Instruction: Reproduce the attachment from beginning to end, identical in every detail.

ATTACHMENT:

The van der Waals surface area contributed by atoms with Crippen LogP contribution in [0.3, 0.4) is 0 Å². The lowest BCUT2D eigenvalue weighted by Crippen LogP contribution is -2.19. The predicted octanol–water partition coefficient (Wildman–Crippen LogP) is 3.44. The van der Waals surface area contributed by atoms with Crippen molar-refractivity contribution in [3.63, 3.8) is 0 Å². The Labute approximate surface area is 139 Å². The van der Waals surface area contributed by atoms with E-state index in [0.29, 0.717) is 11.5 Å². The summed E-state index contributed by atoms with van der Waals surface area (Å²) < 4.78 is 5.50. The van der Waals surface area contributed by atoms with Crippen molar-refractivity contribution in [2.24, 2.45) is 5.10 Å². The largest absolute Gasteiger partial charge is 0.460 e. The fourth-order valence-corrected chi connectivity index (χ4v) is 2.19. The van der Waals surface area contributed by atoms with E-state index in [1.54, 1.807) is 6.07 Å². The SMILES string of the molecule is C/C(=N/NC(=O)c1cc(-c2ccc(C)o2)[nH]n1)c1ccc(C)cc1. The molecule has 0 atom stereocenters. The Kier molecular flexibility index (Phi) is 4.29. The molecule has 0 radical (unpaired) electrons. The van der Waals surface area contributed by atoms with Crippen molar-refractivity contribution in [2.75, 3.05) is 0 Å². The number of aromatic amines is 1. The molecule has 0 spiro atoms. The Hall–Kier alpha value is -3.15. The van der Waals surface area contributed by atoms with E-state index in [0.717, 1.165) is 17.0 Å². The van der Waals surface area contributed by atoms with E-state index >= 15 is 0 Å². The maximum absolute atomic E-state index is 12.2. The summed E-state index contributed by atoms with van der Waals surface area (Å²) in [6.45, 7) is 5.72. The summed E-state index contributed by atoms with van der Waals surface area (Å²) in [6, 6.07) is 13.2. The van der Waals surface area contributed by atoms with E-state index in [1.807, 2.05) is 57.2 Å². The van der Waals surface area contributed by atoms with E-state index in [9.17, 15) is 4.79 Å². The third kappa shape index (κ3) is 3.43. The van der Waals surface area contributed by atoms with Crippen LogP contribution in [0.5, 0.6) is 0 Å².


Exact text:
The van der Waals surface area contributed by atoms with Crippen LogP contribution in [0.3, 0.4) is 0 Å². The lowest BCUT2D eigenvalue weighted by Crippen LogP contribution is -2.19. The predicted octanol–water partition coefficient (Wildman–Crippen LogP) is 3.44. The van der Waals surface area contributed by atoms with Crippen molar-refractivity contribution in [3.63, 3.8) is 0 Å². The Labute approximate surface area is 139 Å². The van der Waals surface area contributed by atoms with E-state index in [0.29, 0.717) is 11.5 Å². The summed E-state index contributed by atoms with van der Waals surface area (Å²) < 4.78 is 5.50. The van der Waals surface area contributed by atoms with Crippen molar-refractivity contribution in [2.24, 2.45) is 5.10 Å². The largest absolute Gasteiger partial charge is 0.460 e. The fourth-order valence-corrected chi connectivity index (χ4v) is 2.19. The van der Waals surface area contributed by atoms with E-state index in [1.54, 1.807) is 6.07 Å². The SMILES string of the molecule is C/C(=N/NC(=O)c1cc(-c2ccc(C)o2)[nH]n1)c1ccc(C)cc1. The molecule has 0 atom stereocenters. The Kier molecular flexibility index (Phi) is 4.29. The molecule has 0 radical (unpaired) electrons. The van der Waals surface area contributed by atoms with Crippen molar-refractivity contribution in [2.75, 3.05) is 0 Å². The number of aromatic amines is 1. The molecule has 0 spiro atoms. The Hall–Kier alpha value is -3.15. The van der Waals surface area contributed by atoms with E-state index in [0.717, 1.165) is 17.0 Å². The van der Waals surface area contributed by atoms with E-state index >= 15 is 0 Å². The maximum absolute atomic E-state index is 12.2. The summed E-state index contributed by atoms with van der Waals surface area (Å²) in [6.45, 7) is 5.72. The summed E-state index contributed by atoms with van der Waals surface area (Å²) in [6, 6.07) is 13.2. The van der Waals surface area contributed by atoms with E-state index in [1.807, 2.05) is 57.2 Å². The van der Waals surface area contributed by atoms with E-state index in [9.17, 15) is 4.79 Å². The third kappa shape index (κ3) is 3.43. The van der Waals surface area contributed by atoms with Crippen LogP contribution in [0.5, 0.6) is 0 Å².